So Proud of Our Dirt

Baytown, Texas

I fear we have yet to understand, to wake up to the fact, that every single thing that seems to create contentious debate and divide our citizenry is endemic and intentional.  That this disease of industrial capitalism and imperial aggression has in wretched collaboration, in approximately 200 years, found a way to upset all the ways the planet restores equilibrium.

All flows to all.

MLK on War and Civil Liberties in 1967 (via Greenwald):

I knew that America would never invest the necessary funds or energies in rehabilitation of its poor so long as adventures like Vietnam continued to draw men and skills and money like some demonic destructive suction tube.So I was increasingly compelled to see the war as an enemy of the poor and to attack it as such . . . .

As I have walked among the desperate, rejected and angry young men I have told them that Molotov cocktails and rifles would not solve their problems. I have tried to offer them my deepest compassion while maintaining my conviction that social change comes most meaningfully through nonviolent action. But they asked — and rightly so — what about Vietnam? They asked if our own nation wasn’t using massive doses of violence to solve its problems, to bring about the changes it wanted. Their questions hit home, and I knew that I could never again raise my voice against the violence of the oppressed in the ghettos without having first spoken clearly to the greatest purveyor of violence in the world today — my own government. For the sake of those boys, for the sake of this government, for the sake of hundreds of thousands trembling under our violence, I cannot be silent. . . .

Now, it should be incandescently clear that no one who has any concern for the integrity and life of America today can ignore the present war. If America’s soul becomes totally poisoned, part of the autopsy must read Vietnam. It can never be saved so long as it destroys the deepest hopes of men the world over. So it is that those of us who are yet determined that America will be led down the path of protest and dissent, working for the health of our land. . . .

This I believe to be the privilege and the burden of all of us who deem ourselves bound by allegiances and loyalties which are broader and deeper than nationalism and which go beyond our nation’s self-defined goals and positions. We are called to speak for the weak, for the voiceless, for victims of our nation and for those it calls enemy, for no document from human hands can make these humans any less our brothers.

Chris Hedges on the renewal and expansion of the National Defense Authorization Act, signed by the president Dec. 31, “Why I Am Suing Barack Obama.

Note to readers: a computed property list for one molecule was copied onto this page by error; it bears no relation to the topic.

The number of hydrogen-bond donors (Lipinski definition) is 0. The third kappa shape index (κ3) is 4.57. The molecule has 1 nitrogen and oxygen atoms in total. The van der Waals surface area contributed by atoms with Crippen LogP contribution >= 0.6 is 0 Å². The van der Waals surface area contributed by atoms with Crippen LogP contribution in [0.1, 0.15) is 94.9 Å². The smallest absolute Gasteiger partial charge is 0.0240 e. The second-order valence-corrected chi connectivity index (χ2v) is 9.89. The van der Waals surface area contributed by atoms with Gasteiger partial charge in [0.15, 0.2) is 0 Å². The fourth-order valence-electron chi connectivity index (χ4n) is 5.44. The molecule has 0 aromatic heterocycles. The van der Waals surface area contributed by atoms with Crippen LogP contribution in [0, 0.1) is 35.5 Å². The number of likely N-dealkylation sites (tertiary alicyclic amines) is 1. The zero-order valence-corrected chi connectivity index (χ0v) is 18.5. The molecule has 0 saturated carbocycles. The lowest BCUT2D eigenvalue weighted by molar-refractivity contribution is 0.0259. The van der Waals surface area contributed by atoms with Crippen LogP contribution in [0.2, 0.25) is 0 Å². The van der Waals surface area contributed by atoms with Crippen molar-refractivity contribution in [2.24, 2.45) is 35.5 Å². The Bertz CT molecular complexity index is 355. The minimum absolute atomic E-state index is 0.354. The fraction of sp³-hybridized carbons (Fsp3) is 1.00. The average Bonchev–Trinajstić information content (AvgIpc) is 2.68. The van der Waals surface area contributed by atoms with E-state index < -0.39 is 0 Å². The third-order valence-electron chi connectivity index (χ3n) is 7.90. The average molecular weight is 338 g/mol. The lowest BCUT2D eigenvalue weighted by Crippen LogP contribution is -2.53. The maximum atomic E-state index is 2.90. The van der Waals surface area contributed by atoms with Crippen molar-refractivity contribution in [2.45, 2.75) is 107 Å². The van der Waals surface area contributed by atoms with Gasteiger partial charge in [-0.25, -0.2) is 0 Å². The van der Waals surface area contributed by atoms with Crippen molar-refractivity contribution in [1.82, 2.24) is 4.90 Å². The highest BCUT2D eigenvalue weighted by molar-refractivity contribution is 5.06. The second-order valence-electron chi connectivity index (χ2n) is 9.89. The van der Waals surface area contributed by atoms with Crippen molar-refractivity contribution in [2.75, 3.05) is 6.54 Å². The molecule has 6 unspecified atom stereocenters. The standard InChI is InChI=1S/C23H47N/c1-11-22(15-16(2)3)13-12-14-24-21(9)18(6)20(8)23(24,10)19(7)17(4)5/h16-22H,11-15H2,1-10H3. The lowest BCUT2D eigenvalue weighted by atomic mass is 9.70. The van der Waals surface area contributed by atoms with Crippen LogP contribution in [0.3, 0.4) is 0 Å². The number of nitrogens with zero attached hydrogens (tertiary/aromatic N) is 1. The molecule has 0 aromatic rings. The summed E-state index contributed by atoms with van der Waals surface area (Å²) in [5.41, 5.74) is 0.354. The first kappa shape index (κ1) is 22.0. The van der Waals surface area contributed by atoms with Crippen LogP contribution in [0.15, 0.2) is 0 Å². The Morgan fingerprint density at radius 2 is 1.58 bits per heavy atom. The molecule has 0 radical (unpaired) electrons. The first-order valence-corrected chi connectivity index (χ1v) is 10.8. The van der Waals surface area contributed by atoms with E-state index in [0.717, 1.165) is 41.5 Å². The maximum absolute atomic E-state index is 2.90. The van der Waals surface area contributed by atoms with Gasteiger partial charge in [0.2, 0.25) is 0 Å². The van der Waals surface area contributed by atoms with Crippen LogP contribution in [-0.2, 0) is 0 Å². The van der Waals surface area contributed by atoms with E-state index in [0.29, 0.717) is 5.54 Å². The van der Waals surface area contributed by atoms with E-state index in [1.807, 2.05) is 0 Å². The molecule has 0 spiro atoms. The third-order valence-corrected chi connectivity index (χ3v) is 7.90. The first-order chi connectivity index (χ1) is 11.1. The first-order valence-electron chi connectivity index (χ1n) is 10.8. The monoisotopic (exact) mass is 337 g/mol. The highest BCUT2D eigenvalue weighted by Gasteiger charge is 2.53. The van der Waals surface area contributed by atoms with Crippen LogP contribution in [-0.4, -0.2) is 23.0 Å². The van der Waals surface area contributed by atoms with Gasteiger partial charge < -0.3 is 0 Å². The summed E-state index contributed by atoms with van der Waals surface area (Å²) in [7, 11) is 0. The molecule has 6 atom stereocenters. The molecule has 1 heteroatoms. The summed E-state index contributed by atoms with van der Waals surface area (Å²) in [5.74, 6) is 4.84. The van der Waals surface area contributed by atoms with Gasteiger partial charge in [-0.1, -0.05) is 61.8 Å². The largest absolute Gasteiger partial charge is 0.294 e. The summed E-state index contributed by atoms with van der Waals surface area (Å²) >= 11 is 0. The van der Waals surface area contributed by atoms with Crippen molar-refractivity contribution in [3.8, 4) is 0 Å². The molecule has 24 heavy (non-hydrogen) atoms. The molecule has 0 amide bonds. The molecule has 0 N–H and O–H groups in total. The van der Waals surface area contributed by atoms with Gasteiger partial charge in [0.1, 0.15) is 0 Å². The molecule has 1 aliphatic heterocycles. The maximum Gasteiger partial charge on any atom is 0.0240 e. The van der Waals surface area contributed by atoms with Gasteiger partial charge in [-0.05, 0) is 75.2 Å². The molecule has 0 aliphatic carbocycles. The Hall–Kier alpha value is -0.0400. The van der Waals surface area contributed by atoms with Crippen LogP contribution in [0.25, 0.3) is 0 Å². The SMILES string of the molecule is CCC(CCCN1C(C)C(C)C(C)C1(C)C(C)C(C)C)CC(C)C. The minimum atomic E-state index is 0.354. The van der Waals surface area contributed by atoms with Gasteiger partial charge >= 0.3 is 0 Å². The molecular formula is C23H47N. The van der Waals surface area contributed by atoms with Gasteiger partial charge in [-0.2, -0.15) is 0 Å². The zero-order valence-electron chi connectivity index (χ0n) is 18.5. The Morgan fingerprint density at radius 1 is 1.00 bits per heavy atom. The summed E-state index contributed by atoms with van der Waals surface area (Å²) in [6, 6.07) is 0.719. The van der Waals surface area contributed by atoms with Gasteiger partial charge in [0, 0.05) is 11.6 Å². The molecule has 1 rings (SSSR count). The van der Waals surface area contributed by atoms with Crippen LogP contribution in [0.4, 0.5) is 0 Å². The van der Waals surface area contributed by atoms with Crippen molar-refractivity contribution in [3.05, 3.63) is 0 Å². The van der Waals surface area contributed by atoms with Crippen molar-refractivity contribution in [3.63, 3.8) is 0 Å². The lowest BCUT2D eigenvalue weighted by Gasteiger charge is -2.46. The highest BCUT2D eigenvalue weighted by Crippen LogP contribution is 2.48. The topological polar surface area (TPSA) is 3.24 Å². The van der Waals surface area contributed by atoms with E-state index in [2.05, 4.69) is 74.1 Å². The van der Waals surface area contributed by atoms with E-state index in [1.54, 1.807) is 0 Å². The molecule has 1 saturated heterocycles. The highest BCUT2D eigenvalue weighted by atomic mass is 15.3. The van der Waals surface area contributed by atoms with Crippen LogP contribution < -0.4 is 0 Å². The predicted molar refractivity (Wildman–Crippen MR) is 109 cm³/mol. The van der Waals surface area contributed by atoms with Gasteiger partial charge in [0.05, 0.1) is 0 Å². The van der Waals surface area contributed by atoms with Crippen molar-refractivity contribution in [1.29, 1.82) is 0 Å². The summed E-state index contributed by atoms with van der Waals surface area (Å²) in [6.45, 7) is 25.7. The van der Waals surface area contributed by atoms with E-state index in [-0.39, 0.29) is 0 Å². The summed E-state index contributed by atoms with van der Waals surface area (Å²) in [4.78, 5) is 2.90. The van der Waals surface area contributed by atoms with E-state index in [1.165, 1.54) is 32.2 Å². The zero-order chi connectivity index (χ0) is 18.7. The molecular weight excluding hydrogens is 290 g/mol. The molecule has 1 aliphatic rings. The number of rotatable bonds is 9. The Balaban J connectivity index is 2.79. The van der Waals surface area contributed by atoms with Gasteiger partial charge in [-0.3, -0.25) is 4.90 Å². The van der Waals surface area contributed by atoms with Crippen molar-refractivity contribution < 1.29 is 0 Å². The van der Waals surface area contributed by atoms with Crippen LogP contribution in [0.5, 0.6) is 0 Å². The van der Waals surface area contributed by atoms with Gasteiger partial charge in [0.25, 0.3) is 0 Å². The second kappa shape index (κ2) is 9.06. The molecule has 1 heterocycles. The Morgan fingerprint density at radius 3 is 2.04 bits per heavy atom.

The act authorizes the military in Title X, Subtitle D, entitled “Counter-Terrorism,” for the first time in more than 200 years, to carry out domestic policing. With this bill, which will take effect March 3, the military can indefinitely detain without trial any U.S. citizen deemed to be a terrorist or an accessory to terrorism. And suspects can be shipped by the military to our offshore penal colony in Guantanamo Bay and kept there until “the end of hostilities.” It is a catastrophic blow to civil liberties.

Arizona outlaws ethnic studies as it unduly promotes resentment of the white ownership classes.

Greenwald points to this Op-Ed by Jonathan Turley, “10 reasons the U.S. is no longer the land of the free,” where he highlights the most egregious assaults on our civil liberties:

Assassination of U.S. citizens; Indefinite detention; Arbitrary justice; Warrantless searches; Secret evidence; War crimes; Secret court; Immunity from judicial review; Continual monitoring of citizens; and Extraordinary renditions.

Industrial Capitalism and the Surveillance State.

In 1854 Dickens writes Hard Times; in 1912 Shaw writes of the novel,

Coketown (any city turned a horror of idustrialization) is the whole place; and its rich manufacturers are proud of its dirt, and declare that they like to see the sun blacked out with smoke, because it means that the furnaces are busy and money is being made; whilst its poor factory hands have never known any other sort of town, and are as content with it as a rat is with a hole…factory operatives who toil miserably and incessantly only to see the streams of gold they set flowing slip through their fingers into the pockets of men who revile and oppress them.

This is Karl Marx, Carlyle, Ruskin, Morris, Carpenter, rising up against civilization as against a disease,  and declaring that it is not our disorder but our order that is horrible; that it is not our criminals but our magnates that are robbing and murdering us…

…that the condition of the civilized world is deplorable, and that the remedy is far beyond the means of an individual righteousness.  In short, whereas formerly men said to the victim of society who ventured to complain, “Go and reform yourself before you pretend to reform Society,” it now has to admit that until Society is reformed, no man can reform himself except in the most insignificantly small ways.

America, truly the progeny of the darkness born in Britain, was still to perfect this heinous government of men by labor systems serving the dark heart of wealth and power.

It is forever on the march and forever carrying the disease of white progress as deadly and as black as the plague.

Photo Credit: billjacobus1

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